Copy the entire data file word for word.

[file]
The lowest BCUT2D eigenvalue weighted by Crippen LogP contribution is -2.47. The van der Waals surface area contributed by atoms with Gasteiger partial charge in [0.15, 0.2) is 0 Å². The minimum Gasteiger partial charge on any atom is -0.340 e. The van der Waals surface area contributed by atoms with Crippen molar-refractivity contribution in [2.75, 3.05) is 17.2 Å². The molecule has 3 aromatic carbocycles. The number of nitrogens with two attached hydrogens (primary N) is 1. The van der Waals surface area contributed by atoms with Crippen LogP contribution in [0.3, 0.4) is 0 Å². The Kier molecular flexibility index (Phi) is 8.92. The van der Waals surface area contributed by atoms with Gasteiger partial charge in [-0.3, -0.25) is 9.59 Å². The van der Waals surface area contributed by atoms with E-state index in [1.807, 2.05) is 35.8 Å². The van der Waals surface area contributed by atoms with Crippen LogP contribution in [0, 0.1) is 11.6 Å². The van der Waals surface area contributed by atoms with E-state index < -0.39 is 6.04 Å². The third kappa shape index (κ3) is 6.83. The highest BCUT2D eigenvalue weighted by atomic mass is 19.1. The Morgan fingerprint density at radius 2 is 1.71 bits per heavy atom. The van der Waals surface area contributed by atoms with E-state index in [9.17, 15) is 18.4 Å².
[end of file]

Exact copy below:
The lowest BCUT2D eigenvalue weighted by Crippen LogP contribution is -2.47. The van der Waals surface area contributed by atoms with Gasteiger partial charge in [0.15, 0.2) is 0 Å². The minimum Gasteiger partial charge on any atom is -0.340 e. The van der Waals surface area contributed by atoms with Crippen molar-refractivity contribution in [2.75, 3.05) is 17.2 Å². The molecule has 3 aromatic carbocycles. The number of nitrogens with two attached hydrogens (primary N) is 1. The van der Waals surface area contributed by atoms with Crippen LogP contribution in [0.3, 0.4) is 0 Å². The Kier molecular flexibility index (Phi) is 8.92. The van der Waals surface area contributed by atoms with Gasteiger partial charge in [-0.3, -0.25) is 9.59 Å². The van der Waals surface area contributed by atoms with E-state index in [1.807, 2.05) is 35.8 Å². The van der Waals surface area contributed by atoms with Crippen LogP contribution in [0, 0.1) is 11.6 Å². The van der Waals surface area contributed by atoms with E-state index < -0.39 is 6.04 Å². The third kappa shape index (κ3) is 6.83. The highest BCUT2D eigenvalue weighted by atomic mass is 19.1. The Morgan fingerprint density at radius 2 is 1.71 bits per heavy atom. The van der Waals surface area contributed by atoms with E-state index in [9.17, 15) is 18.4 Å².